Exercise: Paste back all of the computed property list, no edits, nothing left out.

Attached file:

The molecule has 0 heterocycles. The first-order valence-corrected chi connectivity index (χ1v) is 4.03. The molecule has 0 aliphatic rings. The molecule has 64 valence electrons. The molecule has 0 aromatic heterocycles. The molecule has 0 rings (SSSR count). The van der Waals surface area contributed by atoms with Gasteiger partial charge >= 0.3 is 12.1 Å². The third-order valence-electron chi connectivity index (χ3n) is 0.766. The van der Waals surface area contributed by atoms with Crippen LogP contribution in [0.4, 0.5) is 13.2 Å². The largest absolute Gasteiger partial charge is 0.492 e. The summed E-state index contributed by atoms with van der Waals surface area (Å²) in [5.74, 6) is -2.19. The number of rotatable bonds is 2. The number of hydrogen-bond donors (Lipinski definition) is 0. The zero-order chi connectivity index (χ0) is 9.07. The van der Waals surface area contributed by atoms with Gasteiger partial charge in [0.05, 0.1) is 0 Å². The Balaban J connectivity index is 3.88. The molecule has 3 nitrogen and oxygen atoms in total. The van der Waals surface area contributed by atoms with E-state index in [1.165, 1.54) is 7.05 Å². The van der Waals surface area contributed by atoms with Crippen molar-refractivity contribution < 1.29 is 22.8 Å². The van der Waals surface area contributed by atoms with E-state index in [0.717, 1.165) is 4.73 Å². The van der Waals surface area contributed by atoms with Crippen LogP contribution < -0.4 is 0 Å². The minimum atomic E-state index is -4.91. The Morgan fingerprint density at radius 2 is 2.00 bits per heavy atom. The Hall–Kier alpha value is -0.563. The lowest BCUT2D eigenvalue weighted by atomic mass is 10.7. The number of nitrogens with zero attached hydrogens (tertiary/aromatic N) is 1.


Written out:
The molecule has 0 heterocycles. The first-order valence-corrected chi connectivity index (χ1v) is 4.03. The molecule has 0 aliphatic rings. The molecule has 64 valence electrons. The molecule has 0 aromatic heterocycles. The molecule has 0 rings (SSSR count). The van der Waals surface area contributed by atoms with Gasteiger partial charge >= 0.3 is 12.1 Å². The third-order valence-electron chi connectivity index (χ3n) is 0.766. The van der Waals surface area contributed by atoms with Crippen LogP contribution in [0.4, 0.5) is 13.2 Å². The largest absolute Gasteiger partial charge is 0.492 e. The summed E-state index contributed by atoms with van der Waals surface area (Å²) in [5.74, 6) is -2.19. The number of rotatable bonds is 2. The number of hydrogen-bond donors (Lipinski definition) is 0. The zero-order chi connectivity index (χ0) is 9.07. The van der Waals surface area contributed by atoms with Gasteiger partial charge in [0.05, 0.1) is 0 Å². The Balaban J connectivity index is 3.88. The molecule has 3 nitrogen and oxygen atoms in total. The van der Waals surface area contributed by atoms with E-state index in [1.165, 1.54) is 7.05 Å². The van der Waals surface area contributed by atoms with Crippen molar-refractivity contribution < 1.29 is 22.8 Å². The van der Waals surface area contributed by atoms with E-state index in [0.717, 1.165) is 4.73 Å². The van der Waals surface area contributed by atoms with Crippen LogP contribution < -0.4 is 0 Å². The minimum atomic E-state index is -4.91. The Morgan fingerprint density at radius 2 is 2.00 bits per heavy atom. The Hall–Kier alpha value is -0.563. The lowest BCUT2D eigenvalue weighted by atomic mass is 10.7. The number of nitrogens with zero attached hydrogens (tertiary/aromatic N) is 1.